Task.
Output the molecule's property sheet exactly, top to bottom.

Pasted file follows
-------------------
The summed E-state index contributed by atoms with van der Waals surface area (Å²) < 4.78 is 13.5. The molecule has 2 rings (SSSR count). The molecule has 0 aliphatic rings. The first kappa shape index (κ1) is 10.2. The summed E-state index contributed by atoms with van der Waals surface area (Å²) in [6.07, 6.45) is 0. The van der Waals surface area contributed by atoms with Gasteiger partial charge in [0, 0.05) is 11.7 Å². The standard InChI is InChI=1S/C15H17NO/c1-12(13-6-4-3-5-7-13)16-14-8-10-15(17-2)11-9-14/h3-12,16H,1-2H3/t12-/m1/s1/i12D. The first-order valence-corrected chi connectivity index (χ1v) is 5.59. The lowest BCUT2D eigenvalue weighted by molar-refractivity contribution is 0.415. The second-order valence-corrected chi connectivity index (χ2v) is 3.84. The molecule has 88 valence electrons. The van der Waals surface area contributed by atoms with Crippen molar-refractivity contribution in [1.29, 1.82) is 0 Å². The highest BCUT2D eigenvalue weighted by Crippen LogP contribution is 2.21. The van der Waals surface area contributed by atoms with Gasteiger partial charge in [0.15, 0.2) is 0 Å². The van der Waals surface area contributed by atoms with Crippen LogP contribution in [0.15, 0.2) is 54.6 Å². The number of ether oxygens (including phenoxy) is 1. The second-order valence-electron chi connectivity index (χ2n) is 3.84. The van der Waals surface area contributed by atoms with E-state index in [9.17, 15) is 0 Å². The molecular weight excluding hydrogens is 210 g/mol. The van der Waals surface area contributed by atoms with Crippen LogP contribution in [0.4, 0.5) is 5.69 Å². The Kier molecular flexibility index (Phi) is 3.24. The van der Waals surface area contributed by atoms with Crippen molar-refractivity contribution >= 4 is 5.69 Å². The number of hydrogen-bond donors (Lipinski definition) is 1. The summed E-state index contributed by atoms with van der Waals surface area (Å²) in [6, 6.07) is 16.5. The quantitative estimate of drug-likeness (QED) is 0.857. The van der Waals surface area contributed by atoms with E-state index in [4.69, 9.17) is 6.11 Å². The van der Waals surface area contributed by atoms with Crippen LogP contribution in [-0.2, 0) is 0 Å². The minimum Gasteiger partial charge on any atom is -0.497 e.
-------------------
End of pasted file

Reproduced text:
The summed E-state index contributed by atoms with van der Waals surface area (Å²) < 4.78 is 13.5. The molecule has 2 rings (SSSR count). The molecule has 0 aliphatic rings. The first kappa shape index (κ1) is 10.2. The summed E-state index contributed by atoms with van der Waals surface area (Å²) in [6.07, 6.45) is 0. The van der Waals surface area contributed by atoms with Gasteiger partial charge in [0, 0.05) is 11.7 Å². The standard InChI is InChI=1S/C15H17NO/c1-12(13-6-4-3-5-7-13)16-14-8-10-15(17-2)11-9-14/h3-12,16H,1-2H3/t12-/m1/s1/i12D. The first-order valence-corrected chi connectivity index (χ1v) is 5.59. The lowest BCUT2D eigenvalue weighted by molar-refractivity contribution is 0.415. The second-order valence-corrected chi connectivity index (χ2v) is 3.84. The molecule has 88 valence electrons. The van der Waals surface area contributed by atoms with Crippen molar-refractivity contribution in [1.29, 1.82) is 0 Å². The highest BCUT2D eigenvalue weighted by Crippen LogP contribution is 2.21. The van der Waals surface area contributed by atoms with Gasteiger partial charge in [0.15, 0.2) is 0 Å². The van der Waals surface area contributed by atoms with Crippen LogP contribution in [0.15, 0.2) is 54.6 Å². The number of ether oxygens (including phenoxy) is 1. The second-order valence-electron chi connectivity index (χ2n) is 3.84. The van der Waals surface area contributed by atoms with E-state index in [9.17, 15) is 0 Å². The molecular weight excluding hydrogens is 210 g/mol. The van der Waals surface area contributed by atoms with Crippen LogP contribution in [0.4, 0.5) is 5.69 Å². The Kier molecular flexibility index (Phi) is 3.24. The van der Waals surface area contributed by atoms with Crippen molar-refractivity contribution >= 4 is 5.69 Å². The number of hydrogen-bond donors (Lipinski definition) is 1. The summed E-state index contributed by atoms with van der Waals surface area (Å²) in [6, 6.07) is 16.5. The quantitative estimate of drug-likeness (QED) is 0.857. The van der Waals surface area contributed by atoms with E-state index in [4.69, 9.17) is 6.11 Å². The van der Waals surface area contributed by atoms with Crippen LogP contribution in [-0.2, 0) is 0 Å². The minimum Gasteiger partial charge on any atom is -0.497 e.